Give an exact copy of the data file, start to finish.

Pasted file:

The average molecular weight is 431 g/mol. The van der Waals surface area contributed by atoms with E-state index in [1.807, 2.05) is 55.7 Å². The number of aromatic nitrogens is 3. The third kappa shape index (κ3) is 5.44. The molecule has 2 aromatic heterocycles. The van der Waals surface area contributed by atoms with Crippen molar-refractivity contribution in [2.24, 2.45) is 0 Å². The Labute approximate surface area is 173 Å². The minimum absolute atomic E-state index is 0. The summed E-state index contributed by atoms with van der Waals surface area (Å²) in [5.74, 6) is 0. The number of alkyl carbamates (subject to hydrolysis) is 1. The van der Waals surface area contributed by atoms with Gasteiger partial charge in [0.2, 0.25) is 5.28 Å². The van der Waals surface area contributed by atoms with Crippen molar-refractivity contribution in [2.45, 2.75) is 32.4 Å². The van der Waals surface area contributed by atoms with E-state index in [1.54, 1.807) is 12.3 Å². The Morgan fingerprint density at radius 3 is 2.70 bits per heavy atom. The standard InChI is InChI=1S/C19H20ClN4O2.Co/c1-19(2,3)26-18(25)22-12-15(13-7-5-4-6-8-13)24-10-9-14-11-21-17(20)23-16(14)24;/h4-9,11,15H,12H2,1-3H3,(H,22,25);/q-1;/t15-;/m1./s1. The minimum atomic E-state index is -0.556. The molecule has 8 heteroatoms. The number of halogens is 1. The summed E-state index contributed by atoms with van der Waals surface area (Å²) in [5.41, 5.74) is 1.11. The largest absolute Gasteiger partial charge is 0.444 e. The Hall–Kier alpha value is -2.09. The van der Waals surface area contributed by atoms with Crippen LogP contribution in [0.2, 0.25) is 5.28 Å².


The average molecular weight is 431 g/mol. The van der Waals surface area contributed by atoms with E-state index in [1.807, 2.05) is 55.7 Å². The number of aromatic nitrogens is 3. The third kappa shape index (κ3) is 5.44. The molecule has 2 aromatic heterocycles. The van der Waals surface area contributed by atoms with Crippen molar-refractivity contribution in [2.24, 2.45) is 0 Å². The Labute approximate surface area is 173 Å². The minimum absolute atomic E-state index is 0. The summed E-state index contributed by atoms with van der Waals surface area (Å²) in [5.74, 6) is 0. The number of alkyl carbamates (subject to hydrolysis) is 1. The van der Waals surface area contributed by atoms with Gasteiger partial charge in [0.2, 0.25) is 5.28 Å². The van der Waals surface area contributed by atoms with Crippen molar-refractivity contribution in [2.45, 2.75) is 32.4 Å². The van der Waals surface area contributed by atoms with E-state index in [1.54, 1.807) is 12.3 Å². The Morgan fingerprint density at radius 3 is 2.70 bits per heavy atom. The standard InChI is InChI=1S/C19H20ClN4O2.Co/c1-19(2,3)26-18(25)22-12-15(13-7-5-4-6-8-13)24-10-9-14-11-21-17(20)23-16(14)24;/h4-9,11,15H,12H2,1-3H3,(H,22,25);/q-1;/t15-;/m1./s1. The minimum atomic E-state index is -0.556. The molecule has 8 heteroatoms. The number of halogens is 1. The summed E-state index contributed by atoms with van der Waals surface area (Å²) in [5.41, 5.74) is 1.11. The largest absolute Gasteiger partial charge is 0.444 e. The Hall–Kier alpha value is -2.09. The van der Waals surface area contributed by atoms with Crippen LogP contribution in [0.2, 0.25) is 5.28 Å².